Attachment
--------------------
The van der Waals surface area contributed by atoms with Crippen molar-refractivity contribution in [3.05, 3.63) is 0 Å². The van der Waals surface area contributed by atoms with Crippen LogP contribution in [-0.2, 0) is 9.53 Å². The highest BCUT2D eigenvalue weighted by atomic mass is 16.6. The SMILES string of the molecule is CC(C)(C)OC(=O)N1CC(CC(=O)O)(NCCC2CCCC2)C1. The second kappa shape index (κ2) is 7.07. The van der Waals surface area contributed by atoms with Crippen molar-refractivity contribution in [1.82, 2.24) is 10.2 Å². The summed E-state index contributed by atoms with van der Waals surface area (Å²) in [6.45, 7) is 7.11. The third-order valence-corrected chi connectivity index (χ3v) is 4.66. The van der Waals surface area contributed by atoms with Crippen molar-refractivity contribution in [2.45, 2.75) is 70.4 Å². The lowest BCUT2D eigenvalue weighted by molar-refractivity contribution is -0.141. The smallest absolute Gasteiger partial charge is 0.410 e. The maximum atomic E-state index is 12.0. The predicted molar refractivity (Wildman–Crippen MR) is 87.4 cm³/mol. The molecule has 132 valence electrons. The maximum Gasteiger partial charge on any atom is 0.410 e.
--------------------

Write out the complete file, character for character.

The van der Waals surface area contributed by atoms with Crippen molar-refractivity contribution in [3.05, 3.63) is 0 Å². The van der Waals surface area contributed by atoms with Crippen LogP contribution in [-0.2, 0) is 9.53 Å². The highest BCUT2D eigenvalue weighted by atomic mass is 16.6. The SMILES string of the molecule is CC(C)(C)OC(=O)N1CC(CC(=O)O)(NCCC2CCCC2)C1. The second kappa shape index (κ2) is 7.07. The van der Waals surface area contributed by atoms with Crippen molar-refractivity contribution in [1.82, 2.24) is 10.2 Å². The summed E-state index contributed by atoms with van der Waals surface area (Å²) in [6.45, 7) is 7.11. The third-order valence-corrected chi connectivity index (χ3v) is 4.66. The van der Waals surface area contributed by atoms with Crippen molar-refractivity contribution in [2.45, 2.75) is 70.4 Å². The lowest BCUT2D eigenvalue weighted by molar-refractivity contribution is -0.141. The smallest absolute Gasteiger partial charge is 0.410 e. The maximum atomic E-state index is 12.0. The predicted molar refractivity (Wildman–Crippen MR) is 87.4 cm³/mol. The molecule has 132 valence electrons. The maximum Gasteiger partial charge on any atom is 0.410 e.